So it is with liberal democracy, capitalism, and “Europe.” These leaders, their pundits, and academics want to pretend like Europe or the West’s problems are external when they are really just features of their own system. To look at one example playing out right now, Moldovan citizens are rallying in Chisinau against a horribly corrupt government in a movement that was quickly and incorrectly characterized as “pro-EU” versus “pro-Russian” opposition. In reality, both sides have united against the current government, which has robbed them mercilessly. Unlike Maidan, however, in this case the robbers were the sitting pro-EU government, not the pro-Russian side. So much for “European values” and rule of law.

True, one cannot ignore the fact that Russia is increasing its influence in Europe, but Putin is merely doing what a virus does to someone with a compromised immune system. He has succeeded not because he is strong, but because he was allowed and enabled by a system that is incompatible with the highest ideals of human rights. Putin’s Russia isn’t a bug in the system of capitalism. He’s a feature.

Dignity. Get some.

We all love those stories about America’s impending collapse, which has been “just around the corner” for the past three decades or more, depending on who you talk to. But quite frankly, dear readers, there are times when I’m not sure how the country keeps chugging along. This is one of those times. Watch the video below. Do not turn away. Look at it


“Oh but I don’t have audio right now,” you say, making up excuses to avoid watching this political train wreck, one in which a train full of kittens and puppies slammed into another train carrying human babies and shock-sensitive explosives which were inexplicably packed in razor blades and nails. Not a problem! Go on and read the transcript here.

So now you don’t have time to do all that reading? Gotcha covered again! Here are a few choice extracts!

“How about the rest of us? Right-winging, bitter-clinging, proud clingers of our guns, our God, and our religion, and our Constitution.”

Confused? Not quite clear enough? Here’s a clip of just that part, looped over and over so it can sink in. Whatever you do, whether you read the transcript or watch the nightmarish abomination, keep in mind this was aimed at people who are fond of saying “Speak English or GET OUT!”


I think what you need to realize at this point, dear reader, is that you will not escape from this. You will experience it. We cannot move on and discuss the ramifications of this until you have. So conquer your fear, let it pass through you, and when you turn around you will see that it has faded and you remain, mentally scarred but tougher for having lived through this moment.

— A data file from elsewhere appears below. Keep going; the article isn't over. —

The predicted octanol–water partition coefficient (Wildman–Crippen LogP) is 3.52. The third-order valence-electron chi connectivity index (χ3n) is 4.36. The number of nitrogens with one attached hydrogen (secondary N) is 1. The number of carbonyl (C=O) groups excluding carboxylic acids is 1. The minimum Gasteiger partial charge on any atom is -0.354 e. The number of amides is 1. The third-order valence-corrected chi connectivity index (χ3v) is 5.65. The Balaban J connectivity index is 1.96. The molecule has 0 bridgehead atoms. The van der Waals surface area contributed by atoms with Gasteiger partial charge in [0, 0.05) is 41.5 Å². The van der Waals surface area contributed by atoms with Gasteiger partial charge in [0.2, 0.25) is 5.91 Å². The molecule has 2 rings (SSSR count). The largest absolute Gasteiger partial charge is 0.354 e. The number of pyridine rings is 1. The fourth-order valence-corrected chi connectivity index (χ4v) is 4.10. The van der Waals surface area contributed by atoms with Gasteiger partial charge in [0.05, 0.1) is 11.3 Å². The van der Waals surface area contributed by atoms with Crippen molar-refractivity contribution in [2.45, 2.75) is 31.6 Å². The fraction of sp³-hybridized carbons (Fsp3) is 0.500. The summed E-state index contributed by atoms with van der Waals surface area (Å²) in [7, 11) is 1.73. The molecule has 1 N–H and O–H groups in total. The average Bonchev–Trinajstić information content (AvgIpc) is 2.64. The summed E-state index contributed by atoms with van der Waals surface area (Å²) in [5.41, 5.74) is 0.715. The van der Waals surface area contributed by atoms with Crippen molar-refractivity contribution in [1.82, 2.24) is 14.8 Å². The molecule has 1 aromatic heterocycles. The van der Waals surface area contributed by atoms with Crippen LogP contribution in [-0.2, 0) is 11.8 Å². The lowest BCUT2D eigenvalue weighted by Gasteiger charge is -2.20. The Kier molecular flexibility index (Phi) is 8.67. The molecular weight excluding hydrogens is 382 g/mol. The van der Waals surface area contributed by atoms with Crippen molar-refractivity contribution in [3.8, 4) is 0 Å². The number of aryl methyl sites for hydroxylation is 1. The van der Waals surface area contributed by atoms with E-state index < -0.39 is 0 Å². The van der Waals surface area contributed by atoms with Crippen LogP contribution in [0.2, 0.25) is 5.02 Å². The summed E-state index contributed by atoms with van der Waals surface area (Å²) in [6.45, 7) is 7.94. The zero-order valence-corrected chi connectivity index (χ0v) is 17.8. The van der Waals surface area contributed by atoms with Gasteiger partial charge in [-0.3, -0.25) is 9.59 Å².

Why am I going on about this so much? Well on Sunday I was at this benefit concert and I was discussing the topic of vatniks and their closest American equivalents with some Russians. I had seen this video late, maybe a couple days prior, and as my wife was still up when I got home, I came to a certain realization while we were discussing these topics.

When I watch that video, when I read that eldritch horror of a “speech,” I come to a dark epiphany of sorts, whereby I realize that in some ways, America’s answer to the vatnik is actually quite inferior to the Russian variety in a very crucial way, and the difference is quite sad for America.

To explain let us make an analogy based on the Palin speech above. Suppose we have some political figure in Russia, not a candidate but some celebrity drumming up support for the Dear Leader Vladimir Putin. We’ll call this hypothetical celebrity Boris. In spite of being considerably wealthy thanks to his service to the state, Boris makes public appearances dressed like a stereotypical Russian gopnik, right down to his knock-off “Abbibas” track pants. He comes up on stage, squats, and begins to speak in between sips of Jaguar alco-energy cocktail and spitting out sunflower seed shells. He tells his audience he’s a real Russian, as Russian as Russian can be, and real Russians, who love cheap vodka and carpets on their walls, support Putin. Then he puts on some Russian pop music and starts dancing like this:


I’m telling you right now that I have faith in the vatniy-est of vatniks to say that I don’t think they’d buy it. I mean they might not start throwing things at the stage but probably everyone in that audience is going to suspect that this is some liberal oppositionist who is mocking them. Acting in this way and then saying that he’s like them would be seen as insulting to their intelligence, and make no mistake, being a vatnik and being highly intelligent are not mutually exclusive. Vatnost is about lack of critical thinking, sound reasoning, or moral issues, but it does not exclude education or higher than average intelligence.